Whether you are running on holiday or enjoying a heatwave at home, when exercising in the heat there are 2 basics to keep in mind; hydration and sun protection. Anything beyond that will just make you more comfortable on your run.
Water, water and more water
Firstly you need to make sure that you stay hydrated throughout the hot weather not just on the days you run. Keep a bottle of water close by and take sips during the day. On a really hot day if you have to run there are plenty of ways to keep hydrated. Bring a small bottle of water with you for longer runs, or stash something along your route. You might even need to consider laps near home or near your car to stop for water along the way. Keeping hydrated after your run is really important too, we often don’t realise that drinking after can help replenish lost fluids and prepare us for our next run.
Always put on a good SPF before exercising in the summer. In fact a good SPF all year round won’t do you any harm. Pay extra attention to your face and shoulders as they can be very exposed during a run. Try and get someone to put your cream on to avoid missing any bits on your back. Depending on how long you are out running in the sun you may need to apply some more cream on during your run. Test out what works best for you being conscious that on very hot days you can sweat it off (even some of the sport/exercise suncreams). Top tip -When applying your sun cream pop a small amount of Vaseline on your eyebrows first to stop the sun cream running into your eyes as you heat up.
Choosing the right clothing.
We are not all fans of shorts and if very short they can be more of a hindrance than a help. The best shorts I owned cost me 8 euro in decathlon, so its not always the price – it’s the fit and comfort for you. Wear lightweight running clothing. Plenty of brands have Dri fit technology built in. Any cotton material is only going to gather sweat and make you start to feel hotter, heavier and more uncomfortable as you go on. Often a loose fitting t-shirt can be much more airy than a tight top.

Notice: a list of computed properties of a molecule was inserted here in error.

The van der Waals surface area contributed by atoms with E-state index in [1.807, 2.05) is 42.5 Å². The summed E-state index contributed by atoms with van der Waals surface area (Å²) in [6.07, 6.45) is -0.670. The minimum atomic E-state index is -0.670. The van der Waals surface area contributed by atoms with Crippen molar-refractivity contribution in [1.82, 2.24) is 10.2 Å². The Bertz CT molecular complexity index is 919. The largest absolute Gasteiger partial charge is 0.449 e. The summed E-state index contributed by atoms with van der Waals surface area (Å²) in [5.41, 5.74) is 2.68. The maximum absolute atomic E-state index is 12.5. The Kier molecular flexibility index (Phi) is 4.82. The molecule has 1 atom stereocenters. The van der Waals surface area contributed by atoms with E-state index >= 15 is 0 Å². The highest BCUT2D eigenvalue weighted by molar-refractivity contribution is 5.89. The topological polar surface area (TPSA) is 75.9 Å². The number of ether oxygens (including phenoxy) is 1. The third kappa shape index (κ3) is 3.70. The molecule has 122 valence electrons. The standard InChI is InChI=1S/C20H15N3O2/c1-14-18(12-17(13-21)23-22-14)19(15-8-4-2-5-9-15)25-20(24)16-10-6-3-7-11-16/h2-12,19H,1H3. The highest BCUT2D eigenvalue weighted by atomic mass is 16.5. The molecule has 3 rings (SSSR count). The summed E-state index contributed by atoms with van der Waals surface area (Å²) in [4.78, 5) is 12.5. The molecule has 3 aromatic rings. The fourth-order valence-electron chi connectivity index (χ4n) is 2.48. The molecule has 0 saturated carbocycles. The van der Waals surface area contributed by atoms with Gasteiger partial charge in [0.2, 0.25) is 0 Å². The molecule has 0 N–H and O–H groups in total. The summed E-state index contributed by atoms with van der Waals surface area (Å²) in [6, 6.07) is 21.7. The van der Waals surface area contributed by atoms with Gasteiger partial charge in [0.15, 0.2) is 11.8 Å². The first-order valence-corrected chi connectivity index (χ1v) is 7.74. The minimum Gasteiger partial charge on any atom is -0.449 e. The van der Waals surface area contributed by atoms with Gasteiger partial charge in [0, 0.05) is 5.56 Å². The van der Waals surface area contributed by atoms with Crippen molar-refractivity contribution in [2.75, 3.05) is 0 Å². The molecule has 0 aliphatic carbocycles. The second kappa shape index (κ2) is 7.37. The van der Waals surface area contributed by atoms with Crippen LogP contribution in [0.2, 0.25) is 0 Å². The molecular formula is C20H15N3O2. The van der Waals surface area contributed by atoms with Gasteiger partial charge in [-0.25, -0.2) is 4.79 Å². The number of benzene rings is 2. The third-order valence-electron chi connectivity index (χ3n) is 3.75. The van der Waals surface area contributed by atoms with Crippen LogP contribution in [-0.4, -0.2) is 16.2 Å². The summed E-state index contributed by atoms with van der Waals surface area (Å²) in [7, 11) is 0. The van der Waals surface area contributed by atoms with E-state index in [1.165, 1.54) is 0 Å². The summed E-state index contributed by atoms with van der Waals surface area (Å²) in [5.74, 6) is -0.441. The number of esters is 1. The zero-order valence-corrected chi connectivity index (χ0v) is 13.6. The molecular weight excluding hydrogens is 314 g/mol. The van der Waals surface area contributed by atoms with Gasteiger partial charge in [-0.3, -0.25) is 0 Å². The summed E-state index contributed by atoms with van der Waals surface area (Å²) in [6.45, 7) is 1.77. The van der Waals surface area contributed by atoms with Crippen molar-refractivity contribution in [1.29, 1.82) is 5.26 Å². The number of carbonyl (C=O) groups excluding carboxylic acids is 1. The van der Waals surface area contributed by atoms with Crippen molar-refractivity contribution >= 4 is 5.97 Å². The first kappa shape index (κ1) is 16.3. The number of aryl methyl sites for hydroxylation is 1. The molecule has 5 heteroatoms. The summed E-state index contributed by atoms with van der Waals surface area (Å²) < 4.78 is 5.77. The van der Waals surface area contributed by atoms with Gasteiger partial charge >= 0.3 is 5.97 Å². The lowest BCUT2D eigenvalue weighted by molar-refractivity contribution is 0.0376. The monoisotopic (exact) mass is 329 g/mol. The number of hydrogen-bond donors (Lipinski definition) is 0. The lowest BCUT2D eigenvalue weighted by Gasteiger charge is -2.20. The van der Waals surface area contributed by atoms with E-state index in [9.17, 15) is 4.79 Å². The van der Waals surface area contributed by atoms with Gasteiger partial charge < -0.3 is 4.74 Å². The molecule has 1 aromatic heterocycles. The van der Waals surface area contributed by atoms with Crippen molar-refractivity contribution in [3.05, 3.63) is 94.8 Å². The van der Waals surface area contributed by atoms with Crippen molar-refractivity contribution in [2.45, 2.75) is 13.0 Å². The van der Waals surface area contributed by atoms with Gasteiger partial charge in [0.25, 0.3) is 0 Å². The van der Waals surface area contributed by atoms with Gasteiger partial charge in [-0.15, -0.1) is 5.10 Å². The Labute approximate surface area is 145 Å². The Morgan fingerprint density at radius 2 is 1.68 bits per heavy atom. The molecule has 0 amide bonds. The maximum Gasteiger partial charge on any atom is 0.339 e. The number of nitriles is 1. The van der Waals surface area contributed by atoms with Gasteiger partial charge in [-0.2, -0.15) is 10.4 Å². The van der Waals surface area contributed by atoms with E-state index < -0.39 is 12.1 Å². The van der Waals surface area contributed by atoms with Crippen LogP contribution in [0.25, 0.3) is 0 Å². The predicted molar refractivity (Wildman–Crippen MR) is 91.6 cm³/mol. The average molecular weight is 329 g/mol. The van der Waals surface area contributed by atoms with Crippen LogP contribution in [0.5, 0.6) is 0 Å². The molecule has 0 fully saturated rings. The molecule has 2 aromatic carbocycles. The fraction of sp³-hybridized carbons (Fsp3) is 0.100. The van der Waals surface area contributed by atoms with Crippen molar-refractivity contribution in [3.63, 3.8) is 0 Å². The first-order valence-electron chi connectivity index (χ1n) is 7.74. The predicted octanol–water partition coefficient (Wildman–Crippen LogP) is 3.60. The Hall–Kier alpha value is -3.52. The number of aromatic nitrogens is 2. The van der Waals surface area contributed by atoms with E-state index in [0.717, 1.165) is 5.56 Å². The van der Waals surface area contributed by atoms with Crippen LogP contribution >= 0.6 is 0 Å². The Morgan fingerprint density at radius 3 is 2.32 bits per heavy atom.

Protecting your eyes
In terms of keeping the sunshine out I find it very difficult to run with sunglasses on. If too hot they can fog up and can end up on top of your head so my personal preference is a visor. How very 1980’s of me but a hat covering my head makes me sweat more and the visor protects my forehead from the sun and my eyes. It also catches some of the sweat that could potentially go into my eyes. There are plenty of really great sports specific sunglasses out there but I have yet to find the ones for me.
Warm weather and chaffing
D’on’t know what I’m talking about? lucky you! Chaffing can happen anywhere, out of nowhere and you only know its happened when you get into the shower after a run. Chaffing can happen anywhere skin meets skin, or skin meets uncomfortable clothing, so thighs, arms, sports bra, feet (although more blisters here which we will come to). Chaffing is certainly not exclusive to warm weather but it comes ten fold on a hot day. Vaseline is your friend, if you have experienced chaffing in any area before apply a small amount of vaseline before the run to the area and it should help.
Your feet can swell in the heat so be mindful of thinner socks or loosening your laces slightly on particularly hot days. Many runners experience blisters for the first time on a summers day, having run in the same runners all through the winter. You can choose blister proof socks, put tape on areas that blister easily, or simply some talc on your feet before a run to absorb some of the extra sweat.
Time of day
Midday is usually known for being the hottest time of the day but in early summer in Ireland the afternoon can be even hotter. So if you can force yourself up early in the morning you will find your runs much more enjoyable. Later in the evening can be cooler too.
If you can run by the coast you might be lucky enough to get a coastal breeze to help you out, but that is not always possible. Try and find some shaded areas in your local park, tree lined parks and forest trails can be extremely refreshing during the summer months. The surfaces are not slippy and wet from excessive rain and the trees provide much needed shelter.
Other items to note during summer running
As well as losing water on a run you can also loose salts. Be sure to replace the salts lost after a run. This can be as simple as including some extra salt in your diet or trying out sports drinks that provide electrolytes. Listening to your body during and after a run will help you know whats best for your recovery.
Try to be mindful that running in the heat takes more toll on your body than running in the cold. Your bodies main function is to stay alive and on a hot run part of that is regulating your body temperature, although some days it feels like it has packed that in! So don’t be surprised if a run feels a lot harder than it should, or if your focus is pace don’t worry if it slows a bit. Remember Olympic athletes train in warm weather to put their bodies under extra pressure to train to maximum capacity. You are just out to get some exercise and earn that ice cream post run.
Happy running, If you are anything like me, running in a heatwave will give you a new found appreciation for winter nights in the rain!